Courier study drug survey results in

Written by Latest, News

Over 40% of students in Newcastle University believe that taking study aid drugs during term time does not amount to an unfair advantage, a survey conducted by The Courier has found.

From the 80 students who filled in the survey, 70% have not used study drugs before. Out of the 30% who have, 79% have said that they only use them on the odd occasion that they need them. 12% used them the majority of time during term time, and only 8% have reported using them all the time during their studies.

These results come as 93% of students said they had never used a drug testing kit after they were introduced in the Union, and just under a third were aware that they could buy their drug testing kits from the Student Advice Centre.

“I found it hard getting up early and spending all day revising in the library so I decided to buy some modafinil off the Internet in my final year after hearing good things about them from some mates,” one of the anonymous respondents in the survey said. “Studying Biomed, I knew that they were a novel therapeutic for many diseases including bipolar disorder and myalgic encephalopathy so I thought it was pretty safe.

“When I first took, I found that I was really jumpy and restless for the whole morning, finding it hard to do any work. However in the afternoon I settled down and worked really solidly. It did wonders for my dissertation – I literally sat there and cracked it out.

“I only did it a few times though as I found the restless period really unsettling and difficult. I wouldn’t say the effect was hugely noticeable but it does help with studying.”

Out of the 29% of students, who said they had used study drugs before, 62% said they had experienced minor side effects, such as headaches, while 16% said that they had experienced significant side effects.

“They made my anxiety really bad afterwards,” one respondent has said in the survey.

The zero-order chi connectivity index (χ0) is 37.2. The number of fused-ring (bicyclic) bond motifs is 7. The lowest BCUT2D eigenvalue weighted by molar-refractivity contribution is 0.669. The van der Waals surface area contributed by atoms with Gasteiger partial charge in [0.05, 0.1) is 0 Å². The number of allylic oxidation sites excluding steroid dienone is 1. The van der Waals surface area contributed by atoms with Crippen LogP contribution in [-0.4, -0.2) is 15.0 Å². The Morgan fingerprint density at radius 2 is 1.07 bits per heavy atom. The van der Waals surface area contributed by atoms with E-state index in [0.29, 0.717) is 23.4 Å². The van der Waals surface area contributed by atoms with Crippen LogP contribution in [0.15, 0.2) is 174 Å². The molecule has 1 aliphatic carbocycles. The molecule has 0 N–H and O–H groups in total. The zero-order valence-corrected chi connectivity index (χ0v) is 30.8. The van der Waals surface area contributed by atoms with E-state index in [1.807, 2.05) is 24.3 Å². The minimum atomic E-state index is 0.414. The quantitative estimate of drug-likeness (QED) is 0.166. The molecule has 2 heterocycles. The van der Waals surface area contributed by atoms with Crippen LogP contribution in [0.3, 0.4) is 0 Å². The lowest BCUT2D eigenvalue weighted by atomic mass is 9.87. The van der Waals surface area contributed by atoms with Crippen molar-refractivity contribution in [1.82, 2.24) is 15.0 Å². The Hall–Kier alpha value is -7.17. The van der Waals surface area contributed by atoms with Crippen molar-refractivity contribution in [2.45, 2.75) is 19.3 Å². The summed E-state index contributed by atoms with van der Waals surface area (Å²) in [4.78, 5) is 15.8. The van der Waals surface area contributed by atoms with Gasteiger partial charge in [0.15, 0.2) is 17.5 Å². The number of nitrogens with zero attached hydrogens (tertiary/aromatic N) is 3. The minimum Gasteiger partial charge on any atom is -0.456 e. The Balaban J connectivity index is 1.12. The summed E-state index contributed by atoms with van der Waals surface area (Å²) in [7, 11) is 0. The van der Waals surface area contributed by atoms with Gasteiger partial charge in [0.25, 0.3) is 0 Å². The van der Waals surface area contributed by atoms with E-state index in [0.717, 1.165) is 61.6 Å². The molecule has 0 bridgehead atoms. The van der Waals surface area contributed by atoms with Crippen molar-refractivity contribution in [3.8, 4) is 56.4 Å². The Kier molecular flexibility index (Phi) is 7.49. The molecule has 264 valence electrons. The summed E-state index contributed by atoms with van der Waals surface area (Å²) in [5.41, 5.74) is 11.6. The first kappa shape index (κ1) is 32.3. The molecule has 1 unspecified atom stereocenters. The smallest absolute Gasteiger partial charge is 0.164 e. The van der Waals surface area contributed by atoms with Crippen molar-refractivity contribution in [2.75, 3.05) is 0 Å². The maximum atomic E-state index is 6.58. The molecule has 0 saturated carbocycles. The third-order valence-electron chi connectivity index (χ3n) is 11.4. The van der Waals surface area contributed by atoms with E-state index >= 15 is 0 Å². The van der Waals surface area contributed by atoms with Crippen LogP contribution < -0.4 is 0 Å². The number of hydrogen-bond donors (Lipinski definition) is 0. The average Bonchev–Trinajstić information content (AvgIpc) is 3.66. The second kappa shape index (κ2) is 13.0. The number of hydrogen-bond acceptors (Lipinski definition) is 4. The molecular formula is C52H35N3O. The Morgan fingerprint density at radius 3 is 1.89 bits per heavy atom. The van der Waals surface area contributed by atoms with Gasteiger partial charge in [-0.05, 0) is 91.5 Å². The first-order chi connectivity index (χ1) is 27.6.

25% of all surveyed students believed that the study aids provided those who take them with an “unfair advantage” over their peers.

“It’s disrespectful to people who are actually prescribed the drugs due to need and it’s cheating,” one respondent said. Others described the taking of study drugs as “cheating” and “disrespectful” and something that “should be penalised.”

The results from the study drug survey come after members of Students for Sensible Drug Policies in Newcastle University have introduced accessible drug testing kits, setting a national precedent.

Luke Allison, Welfare and Equality officer at Newcastle University said:  “This re-iterates that some students do use drugs and not only recreationally. I think its important, looking forward to future exam seasons, to provide further information around study drugs and the risks students take by using them.”

Studies have shown that so-called study aides do not increase intelligence, but performance and concentration.

“Study drugs have been shown to be effective to increase concentration but not ability – thus they are merely allowing students to focus for an extended period of time. It doesn’t amount to cheating,” another anonymous respondent said in The Courier’s survey.

Study drugs are normally prescribed for genuine medical conditions – for example Modafinil, one of the most widely used study aids, is a prescription-only medication for narcolepsy that the NHS’s website describes as “a central nervous system stimulant” that prevents “excessive sleepiness during daytime hours”.

Last modified: 16th May 2016

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